Adhesion to coral surface as a potential sink for marine microplastics.

Only 1% of plastic entering the ocean is found floating on its surface, with high loads in ocean accumulation zones and semi-enclosed seas, except for the Red Sea, which supports one of the lowest floating plastic loads worldwide. Given the extension of reefs in the Red Sea, we hypothesize a major role of scleractinian corals as sinks, through suspension-feeding, and assessed microplastic removal rates by three Red Sea coral species. Experimental evidence showed removal rates ranging from 0.25 × 10-3 to 14.8 × 10-3 microplastic particles polyp-1 hour-1, among species. However, this was only 2.2 ± 0.6% of the total removal rate, with passive removal through adhesion to the coral surface being 40 times higher than active removal through suspension-feeding. These results point at adhesion of plastic to coral reef structures as a major sink for microplastics suspended in the water column after sinking, helping explain low concentrations in Red Sea surface waters.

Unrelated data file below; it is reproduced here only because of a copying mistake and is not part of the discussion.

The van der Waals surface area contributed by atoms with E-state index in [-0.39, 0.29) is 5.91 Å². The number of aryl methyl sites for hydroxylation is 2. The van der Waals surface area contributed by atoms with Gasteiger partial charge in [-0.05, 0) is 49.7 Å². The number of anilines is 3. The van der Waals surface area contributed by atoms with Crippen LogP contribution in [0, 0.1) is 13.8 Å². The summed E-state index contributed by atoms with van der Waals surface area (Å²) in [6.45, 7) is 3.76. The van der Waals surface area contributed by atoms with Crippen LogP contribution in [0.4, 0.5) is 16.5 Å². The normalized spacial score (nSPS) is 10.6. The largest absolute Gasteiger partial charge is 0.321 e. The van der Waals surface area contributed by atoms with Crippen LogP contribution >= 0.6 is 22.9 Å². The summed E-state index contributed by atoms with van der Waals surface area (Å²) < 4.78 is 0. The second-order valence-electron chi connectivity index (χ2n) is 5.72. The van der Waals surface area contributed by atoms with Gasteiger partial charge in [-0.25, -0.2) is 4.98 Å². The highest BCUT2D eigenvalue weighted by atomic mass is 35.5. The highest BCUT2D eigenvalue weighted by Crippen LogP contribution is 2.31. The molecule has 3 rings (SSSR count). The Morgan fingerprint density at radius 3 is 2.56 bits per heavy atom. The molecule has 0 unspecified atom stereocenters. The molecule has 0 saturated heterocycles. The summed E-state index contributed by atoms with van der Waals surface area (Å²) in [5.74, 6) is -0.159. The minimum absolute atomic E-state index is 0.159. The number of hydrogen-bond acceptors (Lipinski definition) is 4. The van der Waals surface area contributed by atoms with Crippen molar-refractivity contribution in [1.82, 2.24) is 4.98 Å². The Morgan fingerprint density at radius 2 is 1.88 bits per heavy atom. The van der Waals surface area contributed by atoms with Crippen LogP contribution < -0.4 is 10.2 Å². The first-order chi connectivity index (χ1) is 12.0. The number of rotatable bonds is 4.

Martin, C., Corona, E., Mahadik, G. A., & Duarte, C. M. (2019). Adhesion to coral surface as a potential sink for marine microplastics. Environmental Pollution, 255, 113281. doi:10.1016/j.envpol.2019.113281

This work was supported and funded by King Abdullah University of Science and Technology (KAUST) through the baseline funding of CMD. We thank the Coastal and Marine Resources Core Lab staff for assistance during operations at the aquaria facilities, Katherine Rowe for support during field-work, Ruben Díaz-Rúa for help during lab operations, Andrea Anton for the useful suggestions, Fadiyah M. Baalkhuyur for help during lab analyses and Marco Fusi for help during data analyses.

Elsevier BV

Environmental pollution (Barking, Essex : 1987)


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